Cosentino recently hosted a discussion panel on industrial design, chaired by presenter and author Tom Dyckhoff, talking with creative director of Development Direct Colin Wong, director of HUT Architecture Rachel Davidson, founding director of 5plus Architects Adam Thornton, and Halcyon Interiors showroom and design manager Graham Robinson
Tom Dyckhoff: The industrial style dates back to the 1950s in Manhattan, when the very first factory buildings or lofts were being converted for domestic use. What does the industrial style mean to you?
Graham Robinson: It is about texture. Grey is obviously really popular at the moment and grey and industrial go hand-in-hand. For us, it is more about texture, and people want very minimal interiors. Having a slab of concrete in the middle of it gives the room an edge.
Adam Thornton: Industrial design is the opposite of craftsmanship. A craftsperson would design and carve a piece of wood. Industrial design is the removal of that process for more modern methods of construction – factory lines and repetition and consistency. All good things, but a different set of design elements.
Colin Wong: I think that it comes from open-plan living. Lofts are open-plan and big spaces. There is a link between open-plan living, industrial space and lofts, as that is where it all started. It is a part of architecture and not plonk-in-as-an-afterthought – industrial is part of the fabric of the space.
Colin Wong, creative director, Development Direct
Rachel Davidson: I think it’s all about materials – materials in their natural, raw state.
Tom: How have you seen trends change in the past five years?
Graham: It has gone from very sleek and now it is down to texture. We spend so much time talking about worktops, as people want to touch and feel them. It is a thing that people talk about – they take samples home and live with them. Also, the majority of the kitchens we sell are grey. We don’t talk about the oven.
Adam: Is that a reaction against colour? Because grey is always there year on year and colour is one of those things that cycles and changes. Whereas when you put a kitchen in, you want it to be there in five or 10 years. If you want to put a building in, you want it to last for 60 years and if you are putting colour into that, it’s an incredibly dangerous thing to do because who knows whether those colours are still going to be in.
Tom: Over the past 10 years, the interiors world seems to be resembling the fashion world with the number of product launches. It makes out that our rooms should be changed with the seasons, which is madness. It’s quite interesting why this has been happening. Social media might be fuelling that, as there is that ability to see various different things. Are you seeing an industrial style coming back?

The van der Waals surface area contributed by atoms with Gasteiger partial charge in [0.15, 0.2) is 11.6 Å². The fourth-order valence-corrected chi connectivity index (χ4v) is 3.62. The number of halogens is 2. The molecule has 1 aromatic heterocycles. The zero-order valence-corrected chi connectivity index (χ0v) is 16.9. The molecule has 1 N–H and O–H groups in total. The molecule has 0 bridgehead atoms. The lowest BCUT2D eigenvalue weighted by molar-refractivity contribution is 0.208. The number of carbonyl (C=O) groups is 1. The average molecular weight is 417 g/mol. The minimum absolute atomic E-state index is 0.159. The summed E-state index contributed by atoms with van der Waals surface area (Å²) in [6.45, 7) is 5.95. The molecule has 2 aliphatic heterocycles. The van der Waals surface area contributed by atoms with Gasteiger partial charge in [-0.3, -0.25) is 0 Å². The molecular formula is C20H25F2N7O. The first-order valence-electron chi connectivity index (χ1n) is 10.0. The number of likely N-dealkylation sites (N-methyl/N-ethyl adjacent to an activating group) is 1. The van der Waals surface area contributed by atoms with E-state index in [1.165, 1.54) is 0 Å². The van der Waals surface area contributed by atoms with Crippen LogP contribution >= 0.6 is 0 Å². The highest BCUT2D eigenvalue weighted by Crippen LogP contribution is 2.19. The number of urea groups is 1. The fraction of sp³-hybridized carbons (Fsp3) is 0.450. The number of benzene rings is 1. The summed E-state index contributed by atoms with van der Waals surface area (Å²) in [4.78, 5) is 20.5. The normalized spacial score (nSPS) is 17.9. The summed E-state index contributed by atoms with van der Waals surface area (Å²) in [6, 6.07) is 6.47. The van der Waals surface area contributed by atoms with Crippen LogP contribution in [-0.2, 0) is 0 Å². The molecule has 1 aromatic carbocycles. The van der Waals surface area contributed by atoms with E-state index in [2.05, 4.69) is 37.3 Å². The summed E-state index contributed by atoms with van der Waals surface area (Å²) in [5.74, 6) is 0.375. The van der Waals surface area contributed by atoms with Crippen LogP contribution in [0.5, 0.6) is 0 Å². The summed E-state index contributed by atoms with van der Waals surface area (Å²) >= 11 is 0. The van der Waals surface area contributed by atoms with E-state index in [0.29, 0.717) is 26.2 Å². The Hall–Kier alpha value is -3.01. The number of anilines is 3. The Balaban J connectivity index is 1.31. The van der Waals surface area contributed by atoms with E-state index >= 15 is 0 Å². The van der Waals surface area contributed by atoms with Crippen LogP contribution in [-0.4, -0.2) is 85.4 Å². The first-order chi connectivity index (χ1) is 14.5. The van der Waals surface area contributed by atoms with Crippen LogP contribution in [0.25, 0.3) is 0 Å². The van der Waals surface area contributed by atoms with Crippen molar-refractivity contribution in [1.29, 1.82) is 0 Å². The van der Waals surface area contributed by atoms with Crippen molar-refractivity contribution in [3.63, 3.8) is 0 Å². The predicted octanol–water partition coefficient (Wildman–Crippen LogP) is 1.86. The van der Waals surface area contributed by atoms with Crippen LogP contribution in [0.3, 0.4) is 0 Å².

Rachel: As you said, it has been back for quite a while now and I have seen it seeping into different areas of architecture and interiors. I think that there is a softening of the industrial with some of the warmer colours that seem to be coming in, so it is not all industrial. You don’t have to have metal, glass and big steel things – it can be one item like a countertop, but paired with softer things. That is helping it have its resurgence.
Tom: It is not an either/or? It’s a thing that you can add to a design. It’s fascinating for me that we are having an eclecticism within how we are designing interiors compared with, say, the Nineties, when there was wall-to-wall concrete, steel, grey and not that much colour. It was almost like a dictat of ‘This is the style and you must follow it’. But now there is a lot more scope…
Rachel: I think now you can be a lot more playful with it. We try to stick to the building’s heritage, so when someone has a Georgian terrace, but says they want a warehouse aesthetic, there is a possibility to mix and say old is old and new is new. That is more playful and can make a richer palette.
Tom: Why do you think that industrial style has come back?
Rachel: I think there is flexibility of applications – from a kitchen extension to a building façade. So it frees the designer to integrate in many different ways – in application, design and product. I think that it helps to be translated across different systems.
Colin: I think that we get brutal industrialism now and it is obviously going a bit OTT, but there has always been understated industrialism in my opinion. For me, it is disrespectful to call it a trend. It is like the colour white – it is timeless and forever. This subtle industrialism has never really fallen out of style, it has just been in fashion to the mass market.